Network News

X My Profile
View More Activity

Are You Ready for Some Football?

Matt Schudel

So you've never heard of Buzz Nutter, eh? Well, pull up a chair -- and a copy of today's obituary -- and let me tell you about the man who snapped the ball to Johnny Unitas in the Greatest Game Ever Played.

Buzz Nutter, whose given name was the elegant mouthful Madison Moore Nutter, was a professional football player back when football was football and the men who played were sturdy as trees. Buzz grew up in West Virginia, played college ball at Virginia Tech and was a rangy 6-feet-4 and 230 pounds -- which was considered a little light even when he played in the NFL, from 1954 to 1965. Once, at training camp, he weighed in at 215, which was 10 pounds under his minimum weight. He strapped a couple of five-pound weights under his T-shirt, and his coaches were none the wiser.

Buzz was the center for the Baltimore Colts in 1958 and 1959, when the Colts won the NFL championship, both times beating the New York Giants. The 1958 game, played on a frozen turf at Yankee Stadium, has entered football lore as the "Greatest Game Ever Played." Mark Bowden, the author of "Black Hawk Down," writes about the impact of that game, played Dec. 28, 1958, in a new book coming out next month, "The Best Game Ever."

Buzz Nutter has been overlooked amid the great football stars who played that day: Unitas, Raymond Berry, Lenny Moore, Jim Parker, Art Donovan and Gino Marchetti, Hall of Famers all for the Colts; and Frank Gifford, Sam Huff, Roosevelt Brown, Emlen Tunnell and Charley Conerly of the Giants. Vince Lombardi and Tom Landry, two of the greatest head coaches in football history, were assistant coaches for the Giants. The Colts were led by the short, feisty Weeb Ewbank, who actually took a swing at Huff, the Giants fearsome middle linebacker, when Huff drove a knee into the Colts' star receiver, Raymond Berry, during a sideline hit.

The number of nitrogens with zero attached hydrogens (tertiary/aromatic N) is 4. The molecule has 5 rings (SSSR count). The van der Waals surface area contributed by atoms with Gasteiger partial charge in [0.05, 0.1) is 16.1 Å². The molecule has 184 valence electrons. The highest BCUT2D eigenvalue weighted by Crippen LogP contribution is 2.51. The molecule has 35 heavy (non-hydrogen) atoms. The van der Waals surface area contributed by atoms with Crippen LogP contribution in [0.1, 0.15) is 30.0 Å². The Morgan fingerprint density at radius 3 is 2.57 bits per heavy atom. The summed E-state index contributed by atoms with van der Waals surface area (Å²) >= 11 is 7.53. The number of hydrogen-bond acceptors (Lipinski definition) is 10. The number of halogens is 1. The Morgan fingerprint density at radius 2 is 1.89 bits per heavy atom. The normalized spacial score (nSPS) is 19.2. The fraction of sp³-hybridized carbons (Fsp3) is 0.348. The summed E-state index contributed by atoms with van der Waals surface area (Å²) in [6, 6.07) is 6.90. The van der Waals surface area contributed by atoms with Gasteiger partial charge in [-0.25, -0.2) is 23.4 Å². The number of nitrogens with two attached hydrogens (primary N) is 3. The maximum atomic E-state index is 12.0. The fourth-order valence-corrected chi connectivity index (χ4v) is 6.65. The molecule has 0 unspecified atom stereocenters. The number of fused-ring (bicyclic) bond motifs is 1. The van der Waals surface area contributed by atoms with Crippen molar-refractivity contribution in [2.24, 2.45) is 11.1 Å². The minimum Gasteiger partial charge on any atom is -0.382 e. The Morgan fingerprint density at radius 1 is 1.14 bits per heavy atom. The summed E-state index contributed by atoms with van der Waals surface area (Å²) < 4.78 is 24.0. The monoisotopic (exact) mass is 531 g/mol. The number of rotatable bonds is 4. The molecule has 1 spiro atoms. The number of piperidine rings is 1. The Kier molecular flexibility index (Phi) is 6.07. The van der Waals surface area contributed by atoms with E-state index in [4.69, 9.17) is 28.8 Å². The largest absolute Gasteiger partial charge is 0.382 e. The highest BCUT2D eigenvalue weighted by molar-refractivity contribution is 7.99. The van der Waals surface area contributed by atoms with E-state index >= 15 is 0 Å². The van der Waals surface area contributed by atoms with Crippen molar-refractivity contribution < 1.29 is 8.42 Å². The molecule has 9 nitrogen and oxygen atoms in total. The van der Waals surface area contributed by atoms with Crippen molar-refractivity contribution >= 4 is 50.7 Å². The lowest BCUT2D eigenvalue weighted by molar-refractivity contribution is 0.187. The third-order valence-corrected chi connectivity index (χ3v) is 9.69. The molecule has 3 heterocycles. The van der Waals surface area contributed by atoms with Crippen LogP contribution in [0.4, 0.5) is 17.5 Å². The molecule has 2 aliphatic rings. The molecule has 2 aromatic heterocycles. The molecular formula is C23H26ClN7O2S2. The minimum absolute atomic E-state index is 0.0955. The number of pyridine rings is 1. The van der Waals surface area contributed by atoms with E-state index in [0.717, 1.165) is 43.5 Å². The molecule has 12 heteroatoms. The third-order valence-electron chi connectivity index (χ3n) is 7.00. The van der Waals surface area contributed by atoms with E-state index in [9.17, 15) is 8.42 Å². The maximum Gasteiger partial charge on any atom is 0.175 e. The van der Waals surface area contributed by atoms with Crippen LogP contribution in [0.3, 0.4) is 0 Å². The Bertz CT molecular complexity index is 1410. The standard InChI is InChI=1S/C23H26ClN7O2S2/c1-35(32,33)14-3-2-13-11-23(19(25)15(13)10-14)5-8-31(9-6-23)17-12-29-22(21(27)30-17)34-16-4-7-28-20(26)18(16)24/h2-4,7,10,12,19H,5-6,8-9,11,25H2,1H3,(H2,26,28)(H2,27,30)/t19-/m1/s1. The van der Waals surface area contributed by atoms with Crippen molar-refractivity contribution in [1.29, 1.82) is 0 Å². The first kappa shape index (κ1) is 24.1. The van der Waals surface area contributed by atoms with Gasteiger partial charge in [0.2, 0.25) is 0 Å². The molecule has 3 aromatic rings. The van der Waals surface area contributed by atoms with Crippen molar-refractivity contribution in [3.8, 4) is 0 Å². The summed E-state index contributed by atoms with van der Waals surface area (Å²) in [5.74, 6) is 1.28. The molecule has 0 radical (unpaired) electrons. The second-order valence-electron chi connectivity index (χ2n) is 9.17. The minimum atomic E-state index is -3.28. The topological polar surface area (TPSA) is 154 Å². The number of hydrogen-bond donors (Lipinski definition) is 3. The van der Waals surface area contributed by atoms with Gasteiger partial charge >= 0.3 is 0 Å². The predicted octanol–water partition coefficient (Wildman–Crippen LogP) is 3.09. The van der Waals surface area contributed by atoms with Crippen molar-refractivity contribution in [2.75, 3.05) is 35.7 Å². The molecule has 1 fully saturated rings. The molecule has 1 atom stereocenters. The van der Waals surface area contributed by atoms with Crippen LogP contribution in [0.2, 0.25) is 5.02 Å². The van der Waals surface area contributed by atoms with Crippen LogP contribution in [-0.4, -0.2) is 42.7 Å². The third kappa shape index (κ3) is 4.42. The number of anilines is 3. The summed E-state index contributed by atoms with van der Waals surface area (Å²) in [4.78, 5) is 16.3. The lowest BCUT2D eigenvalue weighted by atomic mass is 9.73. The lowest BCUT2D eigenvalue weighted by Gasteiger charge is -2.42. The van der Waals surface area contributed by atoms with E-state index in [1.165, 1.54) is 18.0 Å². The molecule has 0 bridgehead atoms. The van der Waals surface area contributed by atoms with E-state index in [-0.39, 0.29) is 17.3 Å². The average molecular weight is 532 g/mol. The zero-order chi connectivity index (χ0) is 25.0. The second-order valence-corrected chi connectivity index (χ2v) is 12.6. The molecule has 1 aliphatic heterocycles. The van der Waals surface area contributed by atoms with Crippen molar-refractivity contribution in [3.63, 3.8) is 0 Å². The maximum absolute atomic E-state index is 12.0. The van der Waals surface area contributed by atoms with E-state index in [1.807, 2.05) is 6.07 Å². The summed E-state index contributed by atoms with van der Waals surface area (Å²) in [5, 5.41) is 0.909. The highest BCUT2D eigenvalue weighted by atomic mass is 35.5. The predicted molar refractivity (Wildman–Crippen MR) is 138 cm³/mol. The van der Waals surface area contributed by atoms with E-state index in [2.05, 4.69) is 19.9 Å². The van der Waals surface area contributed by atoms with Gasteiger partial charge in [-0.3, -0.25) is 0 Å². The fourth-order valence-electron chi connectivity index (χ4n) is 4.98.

The Colts dominated play for much of the game, but late in the fourth quarter, they trailed the Giants, 17-14. Unitas, whose heroics in this game transformed him from merely a respected pro quarterback to perhaps the greatest field general who ever played football, led his team downfield to the Giants' 13-yard line. With seven seconds to go, Buzz Nutter centered the ball, and the Colts' somewhat erratic placekicker, Steve Myhra, booted a 20-yard field goal to tie the game, 17-17. (In those days, the goal posts were on the goal line, not 10 yards deep in the end zone.)

"When the game ended in a tie," Unitas later said, "we were standing on the sidelines waiting to see what came next. All of a sudden, the officials came over and said, 'Send the captain out. We're going to flip a coin to see who will receive.' That was the first we heard of the overtime period."